PEKA derives background and foreground sequences from user-defined genomic windows centered on tXn and oXn, respectively (Fig. 1c). In the current study, a distance of 20 nt was used to define proximal windows used to collect the sequences (41 nt long, i.e., ±20 nt distance from Xn). The script allows users to adjust the size of the proximal window if they wish to narrow down the search for motifs closer or expand it further away from the crosslink sites. By scanning for the presence of k-mers across sequences, PEKA obtains k-mer counts at each sequence position and then transforms them into k-mer occurrences by normalizing with the number of evaluated sequences (Fig. 1d). Next, the “relevant positions” around crosslink sites are defined at which the enrichment is calculated for each k-mer (Fig. 1e). For this purpose, “relative k-mer occurrence” is calculated by normalizing occurrence at each proximal position with the mean occurrence in a distal window (defined as −150…−100 and 100…150 nt around tXn). Relevant positions are the ones where “relative k-mer occurrence” of each specific k-mer around tXn is higher than a threshold value that is determined based on relative occurrences of all k-mers (see “Methods” for more detail, Fig. 1d). The relevant positions are then used to calculate a PEKA score that represents motif enrichment. Alternatively, PEKA also offers users an option to calculate enrichment by using all positions within a proximal window without the process of selecting the “relevant positions.”

PEKA score conveys the extent of k-mer enrichment at relevant positions around thresholded crosslink sites (tXn) relative to the same relevant positions around out-of-peak crosslink sites (oXn), which represent the intrinsic background of the studied dataset (Fig. 1e,f). PEKA score is a derivative of standard score and measures the number of standard deviations separating the approximated motif occurrence around tXn (ARtXn) from the mean approximated occurrence around oXn (μ(ARoXn)) (Fig. 1f, “Methods”). For further analyses, the motifs are ranked based on PEKA score in a descending order and the top n k-mers are selected to visualize their positioning around tXn with occurrence profiles. By default, PEKA separates the top 20 k-mers into up to 5 clusters based on their similarity in sequence and occurrence profiles, and then visualizes the profiles of k-mers within each cluster on the same graph (Additional file 1: Fig. S1a). For heatmap visualizations, the top 40 k-mers are clustered based on their sequence, and their relative occurrence profiles are shown (Fig. 1g). The use of relative occurrence, which normalizes the raw k-mer occurrences with distal window (Fig. 1d), improves the capacity to compare the enriched positions of different k-mers, as otherwise the regional genomic differences of k-mers would decrease the visibility of the less-abundant k-mers, as shown by comparing the two approaches for LIN28B (Additional file 1: Fig. S2a,d).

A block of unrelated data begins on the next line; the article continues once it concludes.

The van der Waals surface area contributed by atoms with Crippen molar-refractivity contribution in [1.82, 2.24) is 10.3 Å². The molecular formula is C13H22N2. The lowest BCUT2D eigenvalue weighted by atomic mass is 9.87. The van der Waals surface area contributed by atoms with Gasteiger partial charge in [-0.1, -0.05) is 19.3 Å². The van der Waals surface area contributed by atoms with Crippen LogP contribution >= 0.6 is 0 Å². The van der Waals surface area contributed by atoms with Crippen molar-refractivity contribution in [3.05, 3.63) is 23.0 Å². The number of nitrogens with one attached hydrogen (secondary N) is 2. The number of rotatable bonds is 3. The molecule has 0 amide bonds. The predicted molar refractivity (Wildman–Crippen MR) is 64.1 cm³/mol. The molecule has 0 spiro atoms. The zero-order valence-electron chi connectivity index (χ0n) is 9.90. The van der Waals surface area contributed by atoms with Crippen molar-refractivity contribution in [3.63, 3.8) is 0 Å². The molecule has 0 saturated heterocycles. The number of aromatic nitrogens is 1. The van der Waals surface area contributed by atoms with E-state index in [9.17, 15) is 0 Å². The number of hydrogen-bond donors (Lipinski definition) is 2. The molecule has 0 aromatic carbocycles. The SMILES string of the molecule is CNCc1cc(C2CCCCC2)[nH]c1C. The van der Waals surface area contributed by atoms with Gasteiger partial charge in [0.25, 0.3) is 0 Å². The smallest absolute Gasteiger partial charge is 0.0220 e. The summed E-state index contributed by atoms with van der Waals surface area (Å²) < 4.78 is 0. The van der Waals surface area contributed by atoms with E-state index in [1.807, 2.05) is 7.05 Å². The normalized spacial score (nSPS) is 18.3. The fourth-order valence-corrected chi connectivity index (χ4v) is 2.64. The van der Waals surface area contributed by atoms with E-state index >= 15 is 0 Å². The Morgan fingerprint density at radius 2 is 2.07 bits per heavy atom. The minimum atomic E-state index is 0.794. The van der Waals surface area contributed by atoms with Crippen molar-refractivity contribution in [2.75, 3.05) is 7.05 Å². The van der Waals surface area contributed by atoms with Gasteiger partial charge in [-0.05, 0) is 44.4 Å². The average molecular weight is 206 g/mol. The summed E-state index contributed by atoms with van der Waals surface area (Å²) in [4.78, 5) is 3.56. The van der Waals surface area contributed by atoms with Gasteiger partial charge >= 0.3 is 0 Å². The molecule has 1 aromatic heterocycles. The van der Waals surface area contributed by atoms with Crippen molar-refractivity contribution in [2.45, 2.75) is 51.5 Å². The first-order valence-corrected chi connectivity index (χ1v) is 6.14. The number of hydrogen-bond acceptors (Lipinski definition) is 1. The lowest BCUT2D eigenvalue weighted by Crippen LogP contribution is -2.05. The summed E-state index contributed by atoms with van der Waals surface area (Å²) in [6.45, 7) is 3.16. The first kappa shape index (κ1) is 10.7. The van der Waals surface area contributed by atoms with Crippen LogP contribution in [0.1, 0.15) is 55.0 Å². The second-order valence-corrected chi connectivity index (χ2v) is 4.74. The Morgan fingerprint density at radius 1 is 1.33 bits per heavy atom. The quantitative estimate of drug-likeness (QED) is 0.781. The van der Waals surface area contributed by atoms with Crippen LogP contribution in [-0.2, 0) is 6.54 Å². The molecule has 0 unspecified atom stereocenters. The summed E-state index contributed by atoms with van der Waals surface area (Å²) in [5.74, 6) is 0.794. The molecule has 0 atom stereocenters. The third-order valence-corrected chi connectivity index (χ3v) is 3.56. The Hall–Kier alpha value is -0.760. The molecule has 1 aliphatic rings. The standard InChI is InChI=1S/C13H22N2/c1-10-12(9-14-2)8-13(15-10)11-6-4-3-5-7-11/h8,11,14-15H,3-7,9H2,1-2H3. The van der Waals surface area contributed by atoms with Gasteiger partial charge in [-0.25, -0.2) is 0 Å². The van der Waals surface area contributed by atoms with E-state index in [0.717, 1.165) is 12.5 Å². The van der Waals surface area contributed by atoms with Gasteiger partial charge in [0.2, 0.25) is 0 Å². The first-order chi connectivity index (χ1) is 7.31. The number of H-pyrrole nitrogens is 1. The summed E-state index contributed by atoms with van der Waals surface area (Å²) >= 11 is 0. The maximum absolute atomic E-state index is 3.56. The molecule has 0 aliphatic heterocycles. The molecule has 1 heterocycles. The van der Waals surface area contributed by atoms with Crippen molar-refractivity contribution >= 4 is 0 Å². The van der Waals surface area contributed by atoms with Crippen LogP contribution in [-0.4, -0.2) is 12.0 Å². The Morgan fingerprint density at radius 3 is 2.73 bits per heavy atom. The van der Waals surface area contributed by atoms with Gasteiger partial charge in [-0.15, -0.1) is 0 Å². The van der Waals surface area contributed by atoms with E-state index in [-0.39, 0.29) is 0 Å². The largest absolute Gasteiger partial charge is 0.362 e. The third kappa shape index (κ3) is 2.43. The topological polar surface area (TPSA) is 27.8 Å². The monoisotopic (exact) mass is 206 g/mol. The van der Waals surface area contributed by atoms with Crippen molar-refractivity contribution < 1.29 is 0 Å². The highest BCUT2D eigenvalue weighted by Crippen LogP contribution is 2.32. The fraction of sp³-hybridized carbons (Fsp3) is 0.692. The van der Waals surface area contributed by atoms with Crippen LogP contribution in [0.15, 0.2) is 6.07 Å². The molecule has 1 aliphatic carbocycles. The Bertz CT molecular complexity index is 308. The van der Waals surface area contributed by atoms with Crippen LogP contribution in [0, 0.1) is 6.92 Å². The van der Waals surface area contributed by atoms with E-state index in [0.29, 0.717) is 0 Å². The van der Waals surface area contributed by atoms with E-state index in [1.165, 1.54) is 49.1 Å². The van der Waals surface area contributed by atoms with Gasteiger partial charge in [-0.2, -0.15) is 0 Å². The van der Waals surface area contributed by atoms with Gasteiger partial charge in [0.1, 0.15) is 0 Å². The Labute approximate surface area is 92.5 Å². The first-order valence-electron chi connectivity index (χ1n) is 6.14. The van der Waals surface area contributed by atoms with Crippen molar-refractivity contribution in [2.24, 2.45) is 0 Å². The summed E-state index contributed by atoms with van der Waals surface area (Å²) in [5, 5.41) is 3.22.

PEKA detects multiple binding modes of RBPs

To get preliminary insights into the distribution and sequence characteristics of the enriched k-mers around crosslink sites, we first analyzed the occurrence profiles of 5-mers for the well-studied protein TIA1 in eCLIP (Fig. 1g). The 5-mer profiles for TIA1 eCLIP in the HepG2 cell line show the most enriched motifs to be U-rich (Fig. 1g), in agreement with the known sequence specificity of TIA proteins [20]. In particular, the top 18 k-mers are all U-rich, followed by “GGGGG” and several other G-rich k-mers. Interestingly, U-rich motifs are enriched directly at crosslink sites, whereas G-rich motifs are depleted at crosslink sites and enriched primarily downstream of the crosslink sites. These non-overlapping positional patterns of the two groups of motifs indicate either that they represent different modes of binding by TIA1, or that the G-rich motifs are derived from other co-purified RBPs that bind to the G-rich motifs. To examine whether G-rich k-mers indeed represent a novel binding mode of TIA1, we examined whether the enrichment of these k-mers could be reproduced by other CLIP methods. For this, we compared occurrence profiles of enriched k-mers for TIA1 iCLIP and TIA1 PAR-CLIP and found that enrichment of G-rich k-mers was specific to eCLIP (Additional file 1: Fig. S1b,c). This case study of TIA1 data from three different CLIP methods demonstrates that k-mers with similar sequences tend to have similar positional profiles around crosslink sites, the applicability of PEKA to various CLIP datasets, and the ability of PEKA to report multiple motif types with distinct profiles, which can yield insights into data specificity or multiple binding modes of RBPs.

To corroborate the ability of PEKA to detect multiple binding modes of RBPs, we plotted positional profiles of enriched motifs for two RBPs that are known to bind several types of motifs (Additional file 1: Fig. S2a-c). Indeed, the top 20 k-mers for TARDBP eCLIP form three groups (UG-repeat, GUAU-motifs, and UGAA-motifs) which are consistent with those previously found to have distinct binding preferences to mutant variants of TARDBP in iCLIP experiments [21]. Moreover, LIN28 is known to bind (U)GAU k-mer, as well as GGAG-like sequences [22], which are also both recovered among the top 20 enriched k-mers in eCLIP data. Finally, PEKA is able to detect and visualize complex binding patterns, such as bipartite motifs bound by QKI [23, 24] which are not apparent from the PWM-based visualizations provided by other methods for motif discovery. Given the useful insights derived from this visualization, we provide heatmaps of the top 40 k-mers determined by PEKA for all 223 ENCODE eCLIP datasets on the web interface we developed to share our results with the community [18].

Benchmarking of PEKA against mCross and in vitro data